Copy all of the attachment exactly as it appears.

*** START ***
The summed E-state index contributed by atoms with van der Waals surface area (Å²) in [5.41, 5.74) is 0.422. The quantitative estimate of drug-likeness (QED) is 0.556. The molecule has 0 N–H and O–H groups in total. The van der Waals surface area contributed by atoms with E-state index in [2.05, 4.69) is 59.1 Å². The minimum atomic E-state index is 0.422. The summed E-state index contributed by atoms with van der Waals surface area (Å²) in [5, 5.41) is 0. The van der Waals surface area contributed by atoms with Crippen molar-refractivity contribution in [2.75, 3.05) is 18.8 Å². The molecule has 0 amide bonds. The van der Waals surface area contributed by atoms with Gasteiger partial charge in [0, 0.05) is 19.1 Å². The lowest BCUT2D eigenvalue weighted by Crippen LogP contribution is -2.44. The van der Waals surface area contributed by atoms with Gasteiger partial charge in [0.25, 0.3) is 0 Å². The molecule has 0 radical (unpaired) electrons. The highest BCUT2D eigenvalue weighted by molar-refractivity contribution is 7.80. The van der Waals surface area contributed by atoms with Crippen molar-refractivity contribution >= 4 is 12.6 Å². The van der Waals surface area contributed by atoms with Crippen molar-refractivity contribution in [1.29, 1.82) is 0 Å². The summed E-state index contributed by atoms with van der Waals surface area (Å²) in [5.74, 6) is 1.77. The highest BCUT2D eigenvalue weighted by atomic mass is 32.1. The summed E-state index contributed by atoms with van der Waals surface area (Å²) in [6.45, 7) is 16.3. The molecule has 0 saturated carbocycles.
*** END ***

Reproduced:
The summed E-state index contributed by atoms with van der Waals surface area (Å²) in [5.41, 5.74) is 0.422. The quantitative estimate of drug-likeness (QED) is 0.556. The molecule has 0 N–H and O–H groups in total. The van der Waals surface area contributed by atoms with E-state index in [2.05, 4.69) is 59.1 Å². The minimum atomic E-state index is 0.422. The summed E-state index contributed by atoms with van der Waals surface area (Å²) in [5, 5.41) is 0. The van der Waals surface area contributed by atoms with Crippen molar-refractivity contribution in [2.75, 3.05) is 18.8 Å². The molecule has 0 amide bonds. The van der Waals surface area contributed by atoms with Gasteiger partial charge in [0, 0.05) is 19.1 Å². The lowest BCUT2D eigenvalue weighted by Crippen LogP contribution is -2.44. The van der Waals surface area contributed by atoms with Gasteiger partial charge in [0.25, 0.3) is 0 Å². The molecule has 0 radical (unpaired) electrons. The highest BCUT2D eigenvalue weighted by molar-refractivity contribution is 7.80. The van der Waals surface area contributed by atoms with Crippen molar-refractivity contribution >= 4 is 12.6 Å². The van der Waals surface area contributed by atoms with Crippen molar-refractivity contribution in [1.29, 1.82) is 0 Å². The summed E-state index contributed by atoms with van der Waals surface area (Å²) in [5.74, 6) is 1.77. The highest BCUT2D eigenvalue weighted by atomic mass is 32.1. The summed E-state index contributed by atoms with van der Waals surface area (Å²) in [6.45, 7) is 16.3. The molecule has 0 saturated carbocycles.